To establish the human NSCLC xenograft model, 4- to 6-week-old male nude mice were purchased from Hunan SJA Laboratory Animal Company. H1299 cells (5 × 106) infected with viral control vector or shPPDPF were injected into the right (shPPDPF) and left (control vector) flanks of nude mice to induce NSCLC tumor formation, respectively.

Statistical analysis

SPSS 20.0 software and GraphPad Prism (version 8.0) were used for statistical analysis. Flow cytometry data was analyzed using FlowJo10.01. The details of the statistical methods for every experiment are indicated in the corresponding figure legends, and the data are presented as the mean ± SD values. The data were analyzed by either t test or ANOVA. P values are presented as asterisks in figures: *, P < 0.05; **, P < 0.01; ***, P < 0.001; ****, P < 0.001.

Abbreviations

PPDPF: pancreatic progenitor cell differentiation and proliferation factor; NSCLC: non-small cell lung cancer); BABAM2: BRISC and BRCA1-A complex member 2; DSB: Double-strand breaks; HR: Homologous recombination; NHEJ: Nonhomologous end joining; MDM2: Murine double minute 2; BRCA1: Breast Cancer Susceptibility Protein-1; BRCC: BRCA1-BRCA2-containing complex; XIAP: X-linked inhibitor of apoptosis.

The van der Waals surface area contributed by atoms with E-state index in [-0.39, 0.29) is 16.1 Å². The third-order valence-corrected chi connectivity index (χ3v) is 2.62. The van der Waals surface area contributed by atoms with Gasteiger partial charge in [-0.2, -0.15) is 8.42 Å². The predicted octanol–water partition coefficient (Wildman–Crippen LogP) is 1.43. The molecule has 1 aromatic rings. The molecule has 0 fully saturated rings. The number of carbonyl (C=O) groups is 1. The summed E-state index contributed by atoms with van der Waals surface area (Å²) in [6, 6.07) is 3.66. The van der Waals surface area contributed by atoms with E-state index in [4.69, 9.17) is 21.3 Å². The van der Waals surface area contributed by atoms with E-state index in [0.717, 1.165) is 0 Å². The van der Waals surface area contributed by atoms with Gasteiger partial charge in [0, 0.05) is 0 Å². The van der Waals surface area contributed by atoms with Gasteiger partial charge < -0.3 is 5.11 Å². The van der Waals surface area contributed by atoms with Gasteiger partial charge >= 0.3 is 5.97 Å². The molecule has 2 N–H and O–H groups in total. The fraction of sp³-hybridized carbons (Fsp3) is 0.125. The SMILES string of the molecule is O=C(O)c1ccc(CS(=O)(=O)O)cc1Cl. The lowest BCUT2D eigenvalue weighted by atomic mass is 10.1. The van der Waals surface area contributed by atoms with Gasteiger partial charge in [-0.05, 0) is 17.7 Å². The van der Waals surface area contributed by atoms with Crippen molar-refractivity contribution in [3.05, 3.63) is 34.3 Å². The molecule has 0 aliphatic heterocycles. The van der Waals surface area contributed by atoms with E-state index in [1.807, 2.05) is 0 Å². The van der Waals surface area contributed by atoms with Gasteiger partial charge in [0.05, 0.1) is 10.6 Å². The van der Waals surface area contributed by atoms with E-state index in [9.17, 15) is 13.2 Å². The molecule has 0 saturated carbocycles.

Supplementary Material

Supplementary figure and tables.

Attachment

Acknowledgements

We acknowledge and appreciate our colleagues for their valuable suggestions and technical assistance for this study.

Funding

This work was supported partly by the grants from the National Natural Science Foundation of China 82172980, 81874200, 81972163, 82030087, 82060308; and the grants from 2018RS3028 and 2021JJ30039 from Hunan Provincial Science and Technology Department; and the grants from Guangdong Provincial Department of Science and Technology (2019A1515010947), the State Key Lab of Respiratory Disease (SKLRDQN201702; SKLRD-OP-202003), the Non-profit central research Institute fund of Chinese academy of medical sciences (2019PT320003). We thank the talent base program from Guizhou Talent Office.

Ethics statement

The experiments in this study were approved by the Institutional Animal Care and the Central South University Institutional Committee (Changsha, China) following declaration of Helsinki ethical guidelines. All enrolled patients were fully informed and signed an informed consent form.

Data Availability

The datasets used and/or analyzed during the current study are available from the corresponding author on reasonable request.

Author Contributions

Conception and design: Deng Yuezhen, Sun Lunquan, Zhou Chengzhi and Chen Tao; Administrative support: None; Provision of study materials or patients: Cao Zhen, Li Yingzi, Gao Jie, Liu Guanxin, Nie Yingjie and Li Zhi; Collection and assembly of data: Mu Yun and Zeng zimei; Data analysis and interpretation: Mu Yun; Manuscript writing: All authors; All authors read and approved the final manuscript.